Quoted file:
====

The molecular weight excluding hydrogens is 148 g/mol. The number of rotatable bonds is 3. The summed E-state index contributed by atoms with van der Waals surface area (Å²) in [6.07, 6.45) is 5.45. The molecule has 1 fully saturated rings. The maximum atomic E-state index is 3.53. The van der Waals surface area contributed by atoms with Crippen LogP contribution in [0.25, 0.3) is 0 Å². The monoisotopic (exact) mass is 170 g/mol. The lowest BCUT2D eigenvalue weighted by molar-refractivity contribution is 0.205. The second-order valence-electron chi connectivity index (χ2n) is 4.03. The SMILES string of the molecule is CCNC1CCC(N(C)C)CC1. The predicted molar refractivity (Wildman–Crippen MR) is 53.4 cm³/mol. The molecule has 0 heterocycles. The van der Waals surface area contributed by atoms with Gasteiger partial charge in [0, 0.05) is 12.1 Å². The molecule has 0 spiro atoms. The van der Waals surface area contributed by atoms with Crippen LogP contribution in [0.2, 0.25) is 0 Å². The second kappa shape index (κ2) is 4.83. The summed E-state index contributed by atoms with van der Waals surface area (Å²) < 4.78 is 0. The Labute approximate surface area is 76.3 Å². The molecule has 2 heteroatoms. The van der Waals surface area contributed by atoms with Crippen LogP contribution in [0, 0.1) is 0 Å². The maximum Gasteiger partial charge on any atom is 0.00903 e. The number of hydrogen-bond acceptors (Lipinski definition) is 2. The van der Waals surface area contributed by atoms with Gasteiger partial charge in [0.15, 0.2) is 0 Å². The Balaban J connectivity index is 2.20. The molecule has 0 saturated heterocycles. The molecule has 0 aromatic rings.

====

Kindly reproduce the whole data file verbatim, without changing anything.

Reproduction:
The molecular weight excluding hydrogens is 148 g/mol. The number of rotatable bonds is 3. The summed E-state index contributed by atoms with van der Waals surface area (Å²) in [6.07, 6.45) is 5.45. The molecule has 1 fully saturated rings. The maximum atomic E-state index is 3.53. The van der Waals surface area contributed by atoms with Crippen LogP contribution in [0.25, 0.3) is 0 Å². The monoisotopic (exact) mass is 170 g/mol. The lowest BCUT2D eigenvalue weighted by molar-refractivity contribution is 0.205. The second-order valence-electron chi connectivity index (χ2n) is 4.03. The SMILES string of the molecule is CCNC1CCC(N(C)C)CC1. The predicted molar refractivity (Wildman–Crippen MR) is 53.4 cm³/mol. The molecule has 0 heterocycles. The van der Waals surface area contributed by atoms with Gasteiger partial charge in [0, 0.05) is 12.1 Å². The molecule has 0 spiro atoms. The van der Waals surface area contributed by atoms with Crippen LogP contribution in [0.2, 0.25) is 0 Å². The second kappa shape index (κ2) is 4.83. The summed E-state index contributed by atoms with van der Waals surface area (Å²) < 4.78 is 0. The Labute approximate surface area is 76.3 Å². The molecule has 2 heteroatoms. The van der Waals surface area contributed by atoms with Crippen LogP contribution in [0, 0.1) is 0 Å². The maximum Gasteiger partial charge on any atom is 0.00903 e. The number of hydrogen-bond acceptors (Lipinski definition) is 2. The van der Waals surface area contributed by atoms with Gasteiger partial charge in [0.15, 0.2) is 0 Å². The Balaban J connectivity index is 2.20. The molecule has 0 saturated heterocycles. The molecule has 0 aromatic rings.